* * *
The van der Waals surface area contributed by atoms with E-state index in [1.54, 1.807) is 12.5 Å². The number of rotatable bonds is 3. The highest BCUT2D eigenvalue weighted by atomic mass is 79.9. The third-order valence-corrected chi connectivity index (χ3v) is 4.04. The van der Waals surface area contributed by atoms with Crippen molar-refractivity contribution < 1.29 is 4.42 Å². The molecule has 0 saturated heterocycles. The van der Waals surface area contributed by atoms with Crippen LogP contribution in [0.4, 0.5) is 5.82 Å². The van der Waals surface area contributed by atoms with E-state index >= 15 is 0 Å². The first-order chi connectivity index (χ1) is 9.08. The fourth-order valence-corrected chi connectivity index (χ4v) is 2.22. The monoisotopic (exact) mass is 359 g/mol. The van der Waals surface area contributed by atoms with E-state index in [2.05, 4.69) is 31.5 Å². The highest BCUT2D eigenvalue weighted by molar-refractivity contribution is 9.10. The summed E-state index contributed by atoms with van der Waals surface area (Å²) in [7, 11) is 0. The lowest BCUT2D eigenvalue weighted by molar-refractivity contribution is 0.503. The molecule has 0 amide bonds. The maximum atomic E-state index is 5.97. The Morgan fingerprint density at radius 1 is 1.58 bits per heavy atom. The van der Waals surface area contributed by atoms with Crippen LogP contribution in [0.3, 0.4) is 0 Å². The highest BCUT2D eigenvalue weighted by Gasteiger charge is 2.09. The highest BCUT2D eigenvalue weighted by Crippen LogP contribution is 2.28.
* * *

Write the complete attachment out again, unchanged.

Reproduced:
The van der Waals surface area contributed by atoms with E-state index in [1.54, 1.807) is 12.5 Å². The number of rotatable bonds is 3. The highest BCUT2D eigenvalue weighted by atomic mass is 79.9. The third-order valence-corrected chi connectivity index (χ3v) is 4.04. The van der Waals surface area contributed by atoms with Crippen molar-refractivity contribution < 1.29 is 4.42 Å². The molecule has 0 saturated heterocycles. The van der Waals surface area contributed by atoms with Crippen LogP contribution in [0.4, 0.5) is 5.82 Å². The van der Waals surface area contributed by atoms with E-state index >= 15 is 0 Å². The first-order chi connectivity index (χ1) is 9.08. The fourth-order valence-corrected chi connectivity index (χ4v) is 2.22. The monoisotopic (exact) mass is 359 g/mol. The van der Waals surface area contributed by atoms with E-state index in [2.05, 4.69) is 31.5 Å². The highest BCUT2D eigenvalue weighted by molar-refractivity contribution is 9.10. The summed E-state index contributed by atoms with van der Waals surface area (Å²) in [7, 11) is 0. The lowest BCUT2D eigenvalue weighted by molar-refractivity contribution is 0.503. The molecule has 0 amide bonds. The maximum atomic E-state index is 5.97. The Morgan fingerprint density at radius 1 is 1.58 bits per heavy atom. The van der Waals surface area contributed by atoms with Crippen LogP contribution in [0.3, 0.4) is 0 Å². The highest BCUT2D eigenvalue weighted by Gasteiger charge is 2.09. The highest BCUT2D eigenvalue weighted by Crippen LogP contribution is 2.28.